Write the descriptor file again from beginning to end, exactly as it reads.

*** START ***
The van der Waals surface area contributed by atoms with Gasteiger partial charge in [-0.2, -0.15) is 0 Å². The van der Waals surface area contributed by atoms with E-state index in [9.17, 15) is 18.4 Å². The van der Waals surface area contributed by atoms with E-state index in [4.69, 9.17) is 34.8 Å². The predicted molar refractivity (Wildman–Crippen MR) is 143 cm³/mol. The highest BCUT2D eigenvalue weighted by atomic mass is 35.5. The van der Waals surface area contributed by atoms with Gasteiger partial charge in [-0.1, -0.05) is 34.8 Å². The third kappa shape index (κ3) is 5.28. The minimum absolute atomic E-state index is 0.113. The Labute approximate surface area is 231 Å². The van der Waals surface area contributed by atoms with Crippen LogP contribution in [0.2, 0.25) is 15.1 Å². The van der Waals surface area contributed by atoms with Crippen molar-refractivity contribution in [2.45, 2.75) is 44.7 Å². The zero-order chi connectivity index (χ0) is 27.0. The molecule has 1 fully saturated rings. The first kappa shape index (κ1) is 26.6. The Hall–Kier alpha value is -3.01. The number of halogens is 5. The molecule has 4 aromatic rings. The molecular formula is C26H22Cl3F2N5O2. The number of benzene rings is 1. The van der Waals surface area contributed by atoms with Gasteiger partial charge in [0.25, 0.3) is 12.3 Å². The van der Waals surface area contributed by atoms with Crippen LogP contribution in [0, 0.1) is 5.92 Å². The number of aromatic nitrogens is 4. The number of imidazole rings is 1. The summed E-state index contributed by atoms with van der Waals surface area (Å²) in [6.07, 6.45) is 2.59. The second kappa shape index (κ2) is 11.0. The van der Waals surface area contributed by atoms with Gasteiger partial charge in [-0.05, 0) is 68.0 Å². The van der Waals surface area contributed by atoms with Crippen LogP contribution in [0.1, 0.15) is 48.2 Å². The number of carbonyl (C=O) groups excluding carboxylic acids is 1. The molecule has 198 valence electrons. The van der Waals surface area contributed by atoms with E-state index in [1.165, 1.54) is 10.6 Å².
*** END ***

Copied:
The van der Waals surface area contributed by atoms with Gasteiger partial charge in [-0.2, -0.15) is 0 Å². The van der Waals surface area contributed by atoms with E-state index in [9.17, 15) is 18.4 Å². The van der Waals surface area contributed by atoms with E-state index in [4.69, 9.17) is 34.8 Å². The predicted molar refractivity (Wildman–Crippen MR) is 143 cm³/mol. The highest BCUT2D eigenvalue weighted by atomic mass is 35.5. The van der Waals surface area contributed by atoms with Gasteiger partial charge in [-0.1, -0.05) is 34.8 Å². The third kappa shape index (κ3) is 5.28. The minimum absolute atomic E-state index is 0.113. The Labute approximate surface area is 231 Å². The van der Waals surface area contributed by atoms with Crippen LogP contribution in [0.2, 0.25) is 15.1 Å². The van der Waals surface area contributed by atoms with Crippen molar-refractivity contribution in [2.45, 2.75) is 44.7 Å². The zero-order chi connectivity index (χ0) is 27.0. The molecule has 1 fully saturated rings. The first kappa shape index (κ1) is 26.6. The Hall–Kier alpha value is -3.01. The number of halogens is 5. The molecule has 4 aromatic rings. The molecular formula is C26H22Cl3F2N5O2. The number of benzene rings is 1. The van der Waals surface area contributed by atoms with Gasteiger partial charge in [0.25, 0.3) is 12.3 Å². The van der Waals surface area contributed by atoms with Crippen LogP contribution in [0, 0.1) is 5.92 Å². The number of aromatic nitrogens is 4. The number of imidazole rings is 1. The summed E-state index contributed by atoms with van der Waals surface area (Å²) in [6.07, 6.45) is 2.59. The second kappa shape index (κ2) is 11.0. The van der Waals surface area contributed by atoms with Gasteiger partial charge in [-0.05, 0) is 68.0 Å². The van der Waals surface area contributed by atoms with Crippen LogP contribution in [0.1, 0.15) is 48.2 Å². The number of carbonyl (C=O) groups excluding carboxylic acids is 1. The molecule has 198 valence electrons. The van der Waals surface area contributed by atoms with E-state index in [1.165, 1.54) is 10.6 Å².